Loch Lomond & The Trossachs National Park - Scotland
Updated: Mar 29
We only had two days to explore Loch Lomond & The Trossachs National Park in Scotland. We couldn’t do much in such a limited time but we wanted to do a little hiking (to Scots it's called "hillwalking"), and afterwards take a cruise on Loch Katrine in a steamship - a very touristy thing to do, but we love cruising on a historic steamship so we take advantage if the opportunity presents itself.
Loch Lomond and The Trossachs National Park is one of the two national parks in Scotland (Cairngorms is the other, which was established in 2003). Although The Trossachs was a popular leisure destination even years ago, it was only given national park status in 2002. In the United Kingdom, it is the second largest national park covering 720 square miles. Plenty of outdoor activities and very tempting to explore more of the area, but we had to stick to our plans.
HIKING BEN A'AN
There are many hiking trails in the park, but alas, we only had one day and a short hike was what we wanted. The Ben A’an trail with spectacular views from on top fit the bill. It was a chilly day but partly sunny, ideal for hiking, but the blowing wind gave us second thoughts at first. We can take the cold - but the wind? That was something we had to simply accept - or call off the hike. We were thankful it was not raining that day, otherwise we would have had to skip it.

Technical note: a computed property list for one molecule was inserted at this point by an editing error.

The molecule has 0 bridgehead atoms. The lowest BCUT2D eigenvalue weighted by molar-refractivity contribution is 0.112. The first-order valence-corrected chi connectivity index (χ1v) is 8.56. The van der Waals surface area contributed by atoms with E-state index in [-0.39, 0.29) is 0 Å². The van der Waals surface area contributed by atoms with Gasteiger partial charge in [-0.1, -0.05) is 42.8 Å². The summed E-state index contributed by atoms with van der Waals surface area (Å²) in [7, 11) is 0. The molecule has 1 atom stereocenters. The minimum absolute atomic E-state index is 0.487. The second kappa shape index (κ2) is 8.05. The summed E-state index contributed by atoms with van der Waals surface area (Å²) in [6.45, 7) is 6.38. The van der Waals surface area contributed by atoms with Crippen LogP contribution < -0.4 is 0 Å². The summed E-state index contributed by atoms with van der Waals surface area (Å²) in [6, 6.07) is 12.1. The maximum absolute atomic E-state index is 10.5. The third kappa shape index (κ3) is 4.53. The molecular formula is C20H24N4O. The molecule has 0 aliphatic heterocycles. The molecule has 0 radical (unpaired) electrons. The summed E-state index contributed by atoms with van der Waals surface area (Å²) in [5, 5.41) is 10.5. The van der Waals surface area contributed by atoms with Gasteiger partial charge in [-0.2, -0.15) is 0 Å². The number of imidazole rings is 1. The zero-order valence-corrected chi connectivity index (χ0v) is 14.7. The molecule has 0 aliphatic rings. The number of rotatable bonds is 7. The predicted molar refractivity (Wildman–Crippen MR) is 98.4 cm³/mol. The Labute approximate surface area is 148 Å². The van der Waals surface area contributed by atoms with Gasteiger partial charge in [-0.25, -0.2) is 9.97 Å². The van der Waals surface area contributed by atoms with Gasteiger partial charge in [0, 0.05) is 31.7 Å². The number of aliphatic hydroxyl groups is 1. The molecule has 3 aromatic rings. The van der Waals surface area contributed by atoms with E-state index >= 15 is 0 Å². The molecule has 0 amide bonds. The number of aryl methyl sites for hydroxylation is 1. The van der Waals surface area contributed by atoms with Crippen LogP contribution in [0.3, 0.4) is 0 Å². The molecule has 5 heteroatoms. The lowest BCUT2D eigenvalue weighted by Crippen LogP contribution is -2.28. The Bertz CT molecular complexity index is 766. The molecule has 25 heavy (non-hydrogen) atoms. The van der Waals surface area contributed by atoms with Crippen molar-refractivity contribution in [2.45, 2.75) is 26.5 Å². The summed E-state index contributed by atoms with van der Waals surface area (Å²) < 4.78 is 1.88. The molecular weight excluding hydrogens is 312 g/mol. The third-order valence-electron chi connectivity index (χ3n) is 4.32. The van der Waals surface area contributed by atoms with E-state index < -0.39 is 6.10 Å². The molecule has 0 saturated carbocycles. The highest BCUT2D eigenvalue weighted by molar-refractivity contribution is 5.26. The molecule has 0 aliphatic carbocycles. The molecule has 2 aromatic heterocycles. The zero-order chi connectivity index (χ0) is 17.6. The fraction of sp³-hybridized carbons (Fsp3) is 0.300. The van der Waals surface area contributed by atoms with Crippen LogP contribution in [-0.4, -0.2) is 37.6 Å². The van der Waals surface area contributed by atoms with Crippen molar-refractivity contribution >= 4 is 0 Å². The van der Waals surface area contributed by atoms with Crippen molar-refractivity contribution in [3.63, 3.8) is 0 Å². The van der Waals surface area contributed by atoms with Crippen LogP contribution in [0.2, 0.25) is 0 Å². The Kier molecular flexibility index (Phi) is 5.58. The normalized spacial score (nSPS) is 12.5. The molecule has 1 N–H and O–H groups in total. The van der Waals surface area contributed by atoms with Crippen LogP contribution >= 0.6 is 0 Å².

The name "Ben A’an" may have originally been called Am Binnean which means "the pinnacle" or "the small pointed peak" in Gaelic. It's a well-deserved name as you can see from the photos. The pointed peak looks like a mountain, but to the locals it is a small hill - the Scots are tough, I might say. But don’t get intimidated - it is actually an easy hike, probably due to its low elevation which is around 1,512 feet at the summit.
But how easy it is, or not, depends on a person’s physical condition. The trail has some steep sections starting at the foot of the hill. No warming up! But then it gets easy until you reach the last ascend to the top, which is also very steep.
A little scrambling up, but you will be rewarded at the end. The spectacular view is well worth it despite the blowing wind at the top. It overlooks Loch Katrine, Loch Achray and Ben Venue, a higher peak on the other side of the valley. But goodness! It seemed the wind would blow you away to "kingdom come", literally. We wanted to stay longer at the summit so we could enjoy the view for a while, but the unrelenting wind was unbearable!
You will notice in some areas where trees had been cut down. We thought it was a logging site but found out later that it is a deforestation area with the intention of replacing non-native trees with native trees.
The trail is 4.5 miles return, or round-trip, so if it’s not enough for you there are other trails in the area that you can combine it with, all in one day.
There is a small car park a little way down across from the Tigh Mor Trossachs hotel. A fee is required to park here but the machine was not working, so free parking for everyone that day.